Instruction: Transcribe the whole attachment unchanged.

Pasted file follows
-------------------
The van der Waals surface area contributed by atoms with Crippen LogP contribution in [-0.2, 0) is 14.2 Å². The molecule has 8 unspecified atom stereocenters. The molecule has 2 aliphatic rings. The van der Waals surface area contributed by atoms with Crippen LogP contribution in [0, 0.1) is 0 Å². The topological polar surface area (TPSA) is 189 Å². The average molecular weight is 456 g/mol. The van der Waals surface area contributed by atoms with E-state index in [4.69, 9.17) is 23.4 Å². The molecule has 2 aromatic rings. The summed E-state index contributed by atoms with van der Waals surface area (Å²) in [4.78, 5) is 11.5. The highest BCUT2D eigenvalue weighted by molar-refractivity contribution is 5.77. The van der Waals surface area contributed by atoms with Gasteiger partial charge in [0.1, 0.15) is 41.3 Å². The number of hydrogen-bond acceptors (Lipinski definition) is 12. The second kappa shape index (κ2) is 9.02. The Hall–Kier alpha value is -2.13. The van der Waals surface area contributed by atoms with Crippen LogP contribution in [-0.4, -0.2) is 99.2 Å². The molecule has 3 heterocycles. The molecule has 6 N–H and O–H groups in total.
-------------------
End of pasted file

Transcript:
The van der Waals surface area contributed by atoms with Crippen LogP contribution in [-0.2, 0) is 14.2 Å². The molecule has 8 unspecified atom stereocenters. The molecule has 2 aliphatic rings. The van der Waals surface area contributed by atoms with Crippen LogP contribution in [0, 0.1) is 0 Å². The topological polar surface area (TPSA) is 189 Å². The average molecular weight is 456 g/mol. The van der Waals surface area contributed by atoms with E-state index in [4.69, 9.17) is 23.4 Å². The molecule has 2 aromatic rings. The summed E-state index contributed by atoms with van der Waals surface area (Å²) in [4.78, 5) is 11.5. The highest BCUT2D eigenvalue weighted by molar-refractivity contribution is 5.77. The van der Waals surface area contributed by atoms with Gasteiger partial charge in [0.1, 0.15) is 41.3 Å². The number of hydrogen-bond acceptors (Lipinski definition) is 12. The second kappa shape index (κ2) is 9.02. The Hall–Kier alpha value is -2.13. The van der Waals surface area contributed by atoms with Crippen LogP contribution in [-0.4, -0.2) is 99.2 Å². The molecule has 3 heterocycles. The molecule has 6 N–H and O–H groups in total.